In 1979 Stewart finally made it to the NHL, having hopscotched his way from the Ranger organization to Quebec. His high point as a player came that Thanksgiving Day, when he played against Boston in his first regular-season NHL game. "I got to Boston, I didn't even need a plane," he says. "I couldn't sleep the night before. The day of the game, I couldn't eat. I was all pumped up. I went to the hotel, knocked on [Quebec coach Jacques] Demers's door, walked in and kissed him right on the face. I was so grateful."
The game was a fight fan's dream. First Stewart took on Bruin tough guy Terry O'Reilly. "You're not the only Irishman in the building tonight," Stewart yelled at O'Reilly just before they dropped their gloves. Then he tangled with Stan Jonathan, and in the final period, with Boston's third big bruiser, Al Secord. As he left the ice after the Secord battle—a third major penalty for fighting means automatic ejection—the crowd went wild over the hometown kid who had just taken on the biggest and baddest of the Big Bad Bruins.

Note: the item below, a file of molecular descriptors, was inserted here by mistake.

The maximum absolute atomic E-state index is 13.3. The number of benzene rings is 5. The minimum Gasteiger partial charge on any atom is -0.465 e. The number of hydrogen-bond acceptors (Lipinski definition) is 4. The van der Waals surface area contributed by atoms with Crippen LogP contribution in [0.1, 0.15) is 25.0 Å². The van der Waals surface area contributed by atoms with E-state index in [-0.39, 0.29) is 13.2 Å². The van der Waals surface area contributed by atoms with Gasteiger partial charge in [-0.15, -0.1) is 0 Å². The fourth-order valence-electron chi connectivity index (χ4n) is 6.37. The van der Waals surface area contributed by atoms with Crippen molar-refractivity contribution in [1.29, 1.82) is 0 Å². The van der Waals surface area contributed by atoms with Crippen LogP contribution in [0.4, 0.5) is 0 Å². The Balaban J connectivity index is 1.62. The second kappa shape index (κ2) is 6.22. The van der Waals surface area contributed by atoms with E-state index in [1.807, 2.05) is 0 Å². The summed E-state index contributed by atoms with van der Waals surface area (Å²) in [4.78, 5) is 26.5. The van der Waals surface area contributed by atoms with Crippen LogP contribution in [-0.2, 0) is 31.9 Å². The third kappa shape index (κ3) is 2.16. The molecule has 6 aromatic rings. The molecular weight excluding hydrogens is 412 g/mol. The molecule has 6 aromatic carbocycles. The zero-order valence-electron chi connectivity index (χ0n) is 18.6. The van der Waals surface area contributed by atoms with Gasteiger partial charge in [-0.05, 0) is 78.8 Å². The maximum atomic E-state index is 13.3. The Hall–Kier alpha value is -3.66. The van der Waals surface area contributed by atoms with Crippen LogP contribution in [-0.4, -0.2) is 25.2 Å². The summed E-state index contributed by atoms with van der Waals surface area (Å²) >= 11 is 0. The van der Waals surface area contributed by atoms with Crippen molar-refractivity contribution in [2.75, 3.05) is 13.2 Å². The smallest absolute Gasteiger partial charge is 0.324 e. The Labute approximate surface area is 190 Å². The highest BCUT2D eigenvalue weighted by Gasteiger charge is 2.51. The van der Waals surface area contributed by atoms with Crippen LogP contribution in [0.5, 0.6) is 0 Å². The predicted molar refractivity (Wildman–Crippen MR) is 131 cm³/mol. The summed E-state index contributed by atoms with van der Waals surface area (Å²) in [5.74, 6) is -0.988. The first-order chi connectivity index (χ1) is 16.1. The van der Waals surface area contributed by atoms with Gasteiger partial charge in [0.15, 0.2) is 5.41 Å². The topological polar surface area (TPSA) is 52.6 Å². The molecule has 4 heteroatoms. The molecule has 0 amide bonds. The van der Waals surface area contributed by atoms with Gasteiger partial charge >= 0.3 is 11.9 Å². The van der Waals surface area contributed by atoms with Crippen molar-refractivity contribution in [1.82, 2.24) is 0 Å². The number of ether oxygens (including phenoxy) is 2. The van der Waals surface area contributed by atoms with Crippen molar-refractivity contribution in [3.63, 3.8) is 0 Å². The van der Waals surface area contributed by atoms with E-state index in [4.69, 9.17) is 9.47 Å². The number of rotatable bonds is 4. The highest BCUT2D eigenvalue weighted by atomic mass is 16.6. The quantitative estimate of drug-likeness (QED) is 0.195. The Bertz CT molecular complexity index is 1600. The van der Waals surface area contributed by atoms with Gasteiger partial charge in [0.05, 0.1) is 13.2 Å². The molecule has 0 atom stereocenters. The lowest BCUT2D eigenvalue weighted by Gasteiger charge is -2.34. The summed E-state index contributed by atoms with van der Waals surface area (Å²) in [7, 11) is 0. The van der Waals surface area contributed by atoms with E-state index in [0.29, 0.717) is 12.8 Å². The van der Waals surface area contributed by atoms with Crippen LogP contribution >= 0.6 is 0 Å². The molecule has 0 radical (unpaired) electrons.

Stewart ran out of teams to fight for soon after that, but he didn't care. "I had done it once," he says. "It's like putting the flag on the top of the mountain—there's no need to do it again. I had proved myself to all the detractors, all the negative people who had stepped on me and pushed me around."
And what of those who saw Stewart as a goon, a symbol of all that's wrong with professional hockey? Stewart is quick to defend himself. "I never fought anybody who wasn't a tough guy," he says. "I never went after a smaller player. I wouldn't have had any respect for myself and, remember, that's what I was after—respect." The term "goon," he says, is a "meaningless catchall phrase."